Reduced fertility among HIV-infected women. Results of cross-sectional and prospective studies in rural Uganda

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Abstract

Objectives: To assess the association between HJV infection, STDs and fertility in two studies from rural Uganda. Methods: Data were derived from two studies in Rakai District southwestern Uganda. These were: I) a cohort study of 3,502 women followed between 1990-93 with annual interview information on pregnancy and births; and 2) a study of 5.236 sexually active women enrolled during 1994-95 into an ongoing community-based clinical trial. In the latter study, pregnancy status was determined by interview and by urinary hCG tests. Laboratory samples were collected for other STDs including syphilis arid chancroid serology, chlamydia and gonorrhea (urinary "gase chain reaction), and trichomonas cuKures/BV gram stain from self-administered vaginal swabs. Results: In the cohort study, pregnancy rates per year among HIV + women were 14.456 compared to 17.7% in HIV- women (RR = 0.70. CI 0.58-0.84). In the clinical trial, pregnancy prevalence at enrollment Was 19.9% among women with no known STD. 14.5% in HlVnegative women with active syphilis. 11.3% in HIV + women and 7.7% among women with both HIV and syphilis.The reduced pregnancy prevalence in the HIV + was observed in symptomatic ( 10.0%) and asymptomatic women ( 12< I %). Current trichomonas, or chiamydia infections were not associated with reduced pregnancy prevalence. Muttivariate analyses show a significant reduction in the risk of pregnancy among HIV + subjects (RR = 0.47. 95% Q 0.37-0.59) after adjustment for age. STDs (including syphilis), contraceptive use. lactation and other covariates. Conception rates and rates of pregnancy loss are being assessed prospectively. Conclusions: H1V infection is associated with markedly reduced fertility in this rural population. This has implications for HIV surveillance through antenatal clinics, and projections of HIV infected infants, AIDS orphans and the demographic impact of the epidemic.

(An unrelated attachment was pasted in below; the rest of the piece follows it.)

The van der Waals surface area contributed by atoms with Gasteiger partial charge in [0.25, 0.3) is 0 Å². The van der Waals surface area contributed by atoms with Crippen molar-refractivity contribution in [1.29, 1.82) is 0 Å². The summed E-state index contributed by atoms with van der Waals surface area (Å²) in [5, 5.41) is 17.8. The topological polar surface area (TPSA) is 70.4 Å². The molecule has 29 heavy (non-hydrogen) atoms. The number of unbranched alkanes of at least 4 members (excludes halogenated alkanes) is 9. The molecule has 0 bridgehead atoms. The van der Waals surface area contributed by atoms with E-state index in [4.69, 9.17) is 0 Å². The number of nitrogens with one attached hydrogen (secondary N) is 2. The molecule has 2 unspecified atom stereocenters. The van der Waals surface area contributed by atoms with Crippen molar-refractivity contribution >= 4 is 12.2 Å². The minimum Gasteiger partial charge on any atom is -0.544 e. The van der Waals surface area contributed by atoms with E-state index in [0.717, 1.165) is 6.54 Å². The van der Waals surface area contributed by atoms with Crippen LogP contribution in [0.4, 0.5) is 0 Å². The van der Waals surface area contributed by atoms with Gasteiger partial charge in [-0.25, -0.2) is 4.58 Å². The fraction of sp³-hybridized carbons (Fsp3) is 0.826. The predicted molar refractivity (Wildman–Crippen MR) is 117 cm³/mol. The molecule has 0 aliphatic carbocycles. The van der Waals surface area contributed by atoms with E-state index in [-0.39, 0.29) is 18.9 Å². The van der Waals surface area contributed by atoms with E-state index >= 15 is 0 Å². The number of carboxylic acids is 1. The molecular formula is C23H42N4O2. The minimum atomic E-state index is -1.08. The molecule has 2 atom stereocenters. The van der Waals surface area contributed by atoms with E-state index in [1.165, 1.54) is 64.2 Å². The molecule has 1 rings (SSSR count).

Original languageEnglish (US)
Number of pages1
JournalPediatric AIDS and HIV infection
Volume7
Issue number5
StatePublished - Dec 1 1996

ASJC Scopus subject areas

  • Pediatrics, Perinatology, and Child Health

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